Q: How does NASA simulate launch accelerations and weightlessness for astronauts in training?
I couldn’t wait to experience the sensations and sights of spaceflight in flight—who wouldn’t? But first I had to face them in training.
To get acquainted with the strong acceleration forces the human body must endure at during launch (also known as g-forces), I flew with shuttle astronauts in our Northrop T-38N trainer jets through wrenching aerobatics and high-g maneuvers—the kind of flying I loved as an Air Force pilot. I also trained in a large human centrifuge, a machine that spins you around very fast to create these acceleration forces.
Before launch I took a trip to the human centrifuge at Brooks Air Force Base in San Antonio, Texas. The Brooks centrifuge whirls its cabin around at the end of a long steel arm to subject its occupant to the same kind of acceleration you feel when an airliner powers up its engines during takeoff, squeezing you back into your seat. Suited up for liftoff, I was strapped to a shuttle seat and subjected to three simulated launches each lasting 8 minutes, 30 seconds. For the last minute, the force on my body was so strong that I felt as if I weighed nearly 500 pounds, three times my normal weight. It was hard to breathe or raise my arms, but I now knew what to expect during the ride to orbit.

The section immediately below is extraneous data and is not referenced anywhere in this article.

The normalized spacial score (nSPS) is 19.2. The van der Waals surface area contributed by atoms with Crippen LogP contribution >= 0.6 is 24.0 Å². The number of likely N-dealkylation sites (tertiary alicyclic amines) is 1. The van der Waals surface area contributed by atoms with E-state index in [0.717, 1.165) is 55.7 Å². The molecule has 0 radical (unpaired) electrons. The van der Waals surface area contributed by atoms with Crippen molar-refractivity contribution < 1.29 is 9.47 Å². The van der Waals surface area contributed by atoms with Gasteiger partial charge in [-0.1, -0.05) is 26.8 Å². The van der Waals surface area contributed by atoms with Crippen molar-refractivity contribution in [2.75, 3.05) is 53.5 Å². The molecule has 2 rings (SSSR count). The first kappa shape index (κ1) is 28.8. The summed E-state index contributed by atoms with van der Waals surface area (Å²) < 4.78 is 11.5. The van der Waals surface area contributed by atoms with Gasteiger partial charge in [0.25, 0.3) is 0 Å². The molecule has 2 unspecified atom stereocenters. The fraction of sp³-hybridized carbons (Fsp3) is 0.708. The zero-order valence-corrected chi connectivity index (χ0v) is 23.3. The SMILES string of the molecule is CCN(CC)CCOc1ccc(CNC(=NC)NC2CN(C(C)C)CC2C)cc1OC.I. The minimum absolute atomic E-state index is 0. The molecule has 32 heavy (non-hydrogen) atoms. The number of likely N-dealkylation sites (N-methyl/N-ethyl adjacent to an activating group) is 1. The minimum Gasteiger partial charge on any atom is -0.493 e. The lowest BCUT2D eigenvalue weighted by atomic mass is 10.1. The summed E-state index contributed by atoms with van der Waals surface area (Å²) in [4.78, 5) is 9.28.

To experience the weightless sensation of free fall, I boarded NASA’s KC-135 jet, once known informally, but accurately, as the “Vomit Comet.” Each exhilarating flight included 40 roller-coaster-like climbs and descents, creating free fall conditions for up to 25 seconds. The repeated transitions between free fall and twice the normal force of gravity during pullout can make you feel sick to your stomach--sometimes very sick. The Comet always delivered on its nickname!